This month, we are checking back in with five park-dwelling animals that we featured back in our October Listicle – Five Fantastic Animals and their Fall Activities. We are thrilled to continue this series in partnership with the Minneapolis Park and Recreation Board’s Core Naturalists program, showcasing urban wildlife throughout the changing seasons.
We’re reconnecting with Scarlet Fitzsimmons (Wickert), a Core Naturalist at the Carl W. Kroening Nature Center in North Mississippi Regional Park. Nearly six months later, we are excited to share Scarlet’s guide to what these animals are up to now and what to expect for their upcoming spring activities, alongside images from her husband, Andrew Fitzsimmons, and 14-year-old amateur wildlife photographer, Alex Carey.
#1. Gray squirrel (Sciurus carolinensis)
Squirrels usually survive Minnesota’s harsh winters off nuts they stored in various caches, or hiding spots in trees and underground, during the fall. However, as March progresses, most of those nuts have likely been eaten already or have started to sprout underground. Fortunately, most squirrels are well-adapted to capitalize on human food scraps and the bird feed from feeders that many put out in anticipation of the upcoming bird migration. It is these offerings, their caches, and their versatile diet that allow squirrels to have their first of two sets of kits (squirrel babies) of the year between January and March.
#2. White-tailed deer (Odocoileus virginianus)
Deer are also anticipating spring’s warmer temperatures. As we mentioned in our autumn feature, winter is tough for deer because they have less vegetation to eat and hide in. Many deer lose upwards of 30% of their body fat from November-March. Not only is this due to lack of food, but deer are also constantly on the move to hide from predators that can more easily follow their tracks in the snow.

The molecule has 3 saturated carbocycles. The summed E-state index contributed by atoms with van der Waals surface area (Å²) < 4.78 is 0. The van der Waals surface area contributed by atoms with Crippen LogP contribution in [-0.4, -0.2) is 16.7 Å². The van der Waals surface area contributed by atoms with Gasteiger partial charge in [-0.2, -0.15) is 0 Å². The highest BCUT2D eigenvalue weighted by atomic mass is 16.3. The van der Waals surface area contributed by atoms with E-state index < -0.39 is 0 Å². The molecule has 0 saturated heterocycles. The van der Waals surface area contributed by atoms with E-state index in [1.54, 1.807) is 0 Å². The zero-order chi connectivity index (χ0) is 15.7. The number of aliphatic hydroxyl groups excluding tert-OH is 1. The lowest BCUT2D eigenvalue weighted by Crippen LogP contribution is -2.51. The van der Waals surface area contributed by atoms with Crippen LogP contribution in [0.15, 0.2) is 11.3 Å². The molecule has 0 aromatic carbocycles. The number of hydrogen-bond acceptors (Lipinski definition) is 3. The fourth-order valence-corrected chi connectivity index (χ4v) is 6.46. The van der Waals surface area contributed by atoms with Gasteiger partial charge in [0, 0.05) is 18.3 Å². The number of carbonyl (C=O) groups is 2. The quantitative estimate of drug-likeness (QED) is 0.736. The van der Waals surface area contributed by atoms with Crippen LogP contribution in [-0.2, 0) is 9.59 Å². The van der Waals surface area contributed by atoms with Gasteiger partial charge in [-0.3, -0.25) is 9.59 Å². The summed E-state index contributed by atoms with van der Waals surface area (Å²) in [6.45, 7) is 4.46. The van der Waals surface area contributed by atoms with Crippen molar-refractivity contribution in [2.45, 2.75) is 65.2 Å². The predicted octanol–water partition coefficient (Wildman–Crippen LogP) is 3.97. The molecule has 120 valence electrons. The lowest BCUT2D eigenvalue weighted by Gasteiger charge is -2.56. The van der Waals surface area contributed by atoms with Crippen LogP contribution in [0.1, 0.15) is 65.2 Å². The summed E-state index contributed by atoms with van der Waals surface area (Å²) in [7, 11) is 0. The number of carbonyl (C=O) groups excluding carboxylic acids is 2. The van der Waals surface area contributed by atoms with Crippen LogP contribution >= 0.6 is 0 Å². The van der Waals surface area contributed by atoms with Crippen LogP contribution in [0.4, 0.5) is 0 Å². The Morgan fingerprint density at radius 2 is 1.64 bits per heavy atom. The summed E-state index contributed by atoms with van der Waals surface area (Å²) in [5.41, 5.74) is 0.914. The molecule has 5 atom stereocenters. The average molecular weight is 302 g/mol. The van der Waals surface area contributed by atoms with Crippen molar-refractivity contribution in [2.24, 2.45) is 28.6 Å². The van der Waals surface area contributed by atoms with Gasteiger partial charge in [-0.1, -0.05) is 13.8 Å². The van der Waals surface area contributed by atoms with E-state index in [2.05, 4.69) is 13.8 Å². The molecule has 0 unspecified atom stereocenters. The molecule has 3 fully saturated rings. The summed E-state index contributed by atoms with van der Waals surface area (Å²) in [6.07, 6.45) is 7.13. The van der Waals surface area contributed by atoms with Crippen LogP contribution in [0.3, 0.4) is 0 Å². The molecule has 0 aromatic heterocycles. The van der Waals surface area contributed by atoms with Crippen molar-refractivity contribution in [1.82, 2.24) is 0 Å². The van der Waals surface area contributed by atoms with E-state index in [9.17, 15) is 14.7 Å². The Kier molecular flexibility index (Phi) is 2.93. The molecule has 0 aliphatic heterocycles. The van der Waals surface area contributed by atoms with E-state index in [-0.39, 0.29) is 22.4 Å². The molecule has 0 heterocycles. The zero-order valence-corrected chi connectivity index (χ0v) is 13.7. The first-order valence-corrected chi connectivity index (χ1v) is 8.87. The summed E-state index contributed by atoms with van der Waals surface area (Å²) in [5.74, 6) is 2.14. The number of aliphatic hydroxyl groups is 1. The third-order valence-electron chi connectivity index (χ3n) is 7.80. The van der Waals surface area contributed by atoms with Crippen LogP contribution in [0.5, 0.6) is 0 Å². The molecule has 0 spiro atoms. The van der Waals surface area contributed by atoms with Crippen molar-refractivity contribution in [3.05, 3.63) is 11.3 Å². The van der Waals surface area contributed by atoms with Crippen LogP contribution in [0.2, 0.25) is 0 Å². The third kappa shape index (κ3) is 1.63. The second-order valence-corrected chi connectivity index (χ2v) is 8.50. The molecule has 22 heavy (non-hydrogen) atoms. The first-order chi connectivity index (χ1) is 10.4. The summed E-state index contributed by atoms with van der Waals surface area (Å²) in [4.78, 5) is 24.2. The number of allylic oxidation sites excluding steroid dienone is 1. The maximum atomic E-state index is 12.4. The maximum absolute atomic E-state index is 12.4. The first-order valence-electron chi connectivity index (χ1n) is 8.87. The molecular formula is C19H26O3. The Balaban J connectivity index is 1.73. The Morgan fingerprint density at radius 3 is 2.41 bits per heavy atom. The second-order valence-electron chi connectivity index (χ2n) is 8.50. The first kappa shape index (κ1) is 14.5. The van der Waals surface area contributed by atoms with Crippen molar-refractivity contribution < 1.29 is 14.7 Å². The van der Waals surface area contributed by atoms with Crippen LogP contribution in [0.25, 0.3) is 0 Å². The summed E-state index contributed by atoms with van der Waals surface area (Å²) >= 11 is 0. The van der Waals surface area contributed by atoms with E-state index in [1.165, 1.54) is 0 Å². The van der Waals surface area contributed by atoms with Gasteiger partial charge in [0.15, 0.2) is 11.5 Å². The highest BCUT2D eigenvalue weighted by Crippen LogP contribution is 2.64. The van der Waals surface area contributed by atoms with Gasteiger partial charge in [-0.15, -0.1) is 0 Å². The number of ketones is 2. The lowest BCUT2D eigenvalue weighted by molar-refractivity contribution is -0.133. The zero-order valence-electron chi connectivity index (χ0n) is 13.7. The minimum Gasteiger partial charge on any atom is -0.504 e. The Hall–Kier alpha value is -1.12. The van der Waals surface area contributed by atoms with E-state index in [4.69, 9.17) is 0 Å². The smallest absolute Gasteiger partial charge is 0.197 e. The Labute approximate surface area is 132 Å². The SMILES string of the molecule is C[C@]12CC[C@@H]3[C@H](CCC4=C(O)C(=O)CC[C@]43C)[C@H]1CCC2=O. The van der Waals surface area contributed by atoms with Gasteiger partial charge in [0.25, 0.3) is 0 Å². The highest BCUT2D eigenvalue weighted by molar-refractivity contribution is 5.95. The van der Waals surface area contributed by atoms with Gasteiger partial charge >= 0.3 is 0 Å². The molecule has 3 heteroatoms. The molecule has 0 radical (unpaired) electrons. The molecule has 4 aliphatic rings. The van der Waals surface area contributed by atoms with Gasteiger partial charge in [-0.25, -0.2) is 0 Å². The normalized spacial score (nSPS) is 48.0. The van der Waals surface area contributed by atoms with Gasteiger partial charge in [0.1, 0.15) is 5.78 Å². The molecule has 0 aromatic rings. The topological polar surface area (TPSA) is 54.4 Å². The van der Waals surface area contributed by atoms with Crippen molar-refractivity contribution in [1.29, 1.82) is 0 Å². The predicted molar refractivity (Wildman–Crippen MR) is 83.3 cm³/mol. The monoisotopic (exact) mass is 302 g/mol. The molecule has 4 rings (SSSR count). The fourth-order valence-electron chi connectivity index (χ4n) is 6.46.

Additionally, many female deer are now pregnant and trying to stay healthy before birthing their fawns in May. Once they do, you might start to see young fawns sometimes left on their own, as female deer hide their babies and leave them throughout the day (checking in every so often) so they don’t attract any unwanted attention from predators. While it may seem strange to leave a baby so young, it’s important you do not disturb a hiding fawn or scare it to somewhere its mother cannot find it. Mothers often find safety in hiding fawns near our homes, as coyotes and other predators typically avoid these more trafficked areas.
#3. Black-capped Chickadee (Poecile atricapillus)
Over the past few weeks, you may have heard the birds start to sing more frequently, which is a welcome sign of spring’s arrival. While bird calls are heard year-round and typically made as warning signs, bird songs are usually for the purpose of impressing a mate.
After flocking together all winter, chickadees begin to break into mating pairs in late winter and begin to court each other using their unique song. In Minnesota, most chickadees sing a 2-3 note song that sounds like “fee-bee” or “hey-sweetie,” depending on who you ask. In fact, scientists have identified at least 16 distinct chickadee calls. Unlike squirrels and many other birds, chickadees only have one mating period per year, making these bird songs extremely important. Chickadees typically begin building their nests and lay eggs in April and May, with nestlings hatching after only two weeks of insulation.